With the embodiments of the invention, the ratio of spectral sensitivity in the database to the spectral sensitivity at the time of measurement, as shown in FIG. 15, is obtained beforehand, and matching is performed with the ratio of spectral sensitivity described being taken into consideration in order to prevent deterioration in matching precision, due to variation in spectral sensitivity. In addition, since there can be a possibility of the spectral sensitivity undergoing a change due to contamination of the X-ray transmission window and replacement of the X-ray detector, it is preferable to periodically measure a new ratio of spectral sensitivity.

By so doing, the need for preparing a database for every instrument is eliminated, so that it becomes possible to make effective use of the database.

Furthermore, by copying a file for X-ray spectra, the same can be added to the database with ease.

Fourth Embodiment

A fourth embodiment of the invention will be described hereinafter with reference to FIG. 5 and FIGS. 10 through 14. The present embodiment provides an example of a method of analyzing the elemental composition of a foreign particle with high precision by electron beam irradiation at varied acceleration voltages.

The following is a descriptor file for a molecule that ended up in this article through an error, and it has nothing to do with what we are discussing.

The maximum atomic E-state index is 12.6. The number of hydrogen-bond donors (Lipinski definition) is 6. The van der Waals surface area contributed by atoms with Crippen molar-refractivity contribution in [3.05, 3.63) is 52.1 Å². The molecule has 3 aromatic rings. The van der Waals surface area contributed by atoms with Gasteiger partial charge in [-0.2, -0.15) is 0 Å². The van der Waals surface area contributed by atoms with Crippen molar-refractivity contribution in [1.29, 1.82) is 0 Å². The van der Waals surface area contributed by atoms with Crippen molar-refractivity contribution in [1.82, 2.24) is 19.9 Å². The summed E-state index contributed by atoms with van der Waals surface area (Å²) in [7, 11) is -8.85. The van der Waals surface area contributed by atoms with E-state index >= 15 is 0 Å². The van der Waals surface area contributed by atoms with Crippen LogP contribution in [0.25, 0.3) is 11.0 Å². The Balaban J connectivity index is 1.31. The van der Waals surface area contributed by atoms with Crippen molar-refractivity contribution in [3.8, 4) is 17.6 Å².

With the present embodiment, as shown in the flow chart of FIG. 10, firstly, by electron beam irradiation with an acceleration voltage at 5 kV, an X-ray spectrum of a foreign particle on a wafer is obtained and is designated as A to be stored in a memory provided in an X-ray detector controller. Subsequently, by electron beam irradiation with acceleration voltage at 3 kV, an X-ray spectrum of the same foreign particle is obtained and is designated as B to be similarly stored in a memory.